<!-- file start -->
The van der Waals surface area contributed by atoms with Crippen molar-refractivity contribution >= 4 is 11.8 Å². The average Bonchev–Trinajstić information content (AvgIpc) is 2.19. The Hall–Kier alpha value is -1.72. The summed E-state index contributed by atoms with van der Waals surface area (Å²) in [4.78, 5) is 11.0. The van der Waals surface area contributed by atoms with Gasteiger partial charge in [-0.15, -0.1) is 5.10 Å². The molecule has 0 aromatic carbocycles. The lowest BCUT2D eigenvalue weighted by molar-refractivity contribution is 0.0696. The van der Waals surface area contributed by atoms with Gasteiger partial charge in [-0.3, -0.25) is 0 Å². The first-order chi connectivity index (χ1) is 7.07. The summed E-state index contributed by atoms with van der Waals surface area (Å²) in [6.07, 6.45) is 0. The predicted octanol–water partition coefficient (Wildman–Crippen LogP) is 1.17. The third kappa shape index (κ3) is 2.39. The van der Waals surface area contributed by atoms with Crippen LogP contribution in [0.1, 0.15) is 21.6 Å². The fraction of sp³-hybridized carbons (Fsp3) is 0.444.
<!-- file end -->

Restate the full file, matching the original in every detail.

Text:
The van der Waals surface area contributed by atoms with Crippen molar-refractivity contribution >= 4 is 11.8 Å². The average Bonchev–Trinajstić information content (AvgIpc) is 2.19. The Hall–Kier alpha value is -1.72. The summed E-state index contributed by atoms with van der Waals surface area (Å²) in [4.78, 5) is 11.0. The van der Waals surface area contributed by atoms with Gasteiger partial charge in [-0.15, -0.1) is 5.10 Å². The molecule has 0 aromatic carbocycles. The lowest BCUT2D eigenvalue weighted by molar-refractivity contribution is 0.0696. The van der Waals surface area contributed by atoms with Gasteiger partial charge in [-0.3, -0.25) is 0 Å². The first-order chi connectivity index (χ1) is 7.07. The summed E-state index contributed by atoms with van der Waals surface area (Å²) in [6.07, 6.45) is 0. The predicted octanol–water partition coefficient (Wildman–Crippen LogP) is 1.17. The third kappa shape index (κ3) is 2.39. The van der Waals surface area contributed by atoms with Crippen LogP contribution in [0.1, 0.15) is 21.6 Å². The fraction of sp³-hybridized carbons (Fsp3) is 0.444.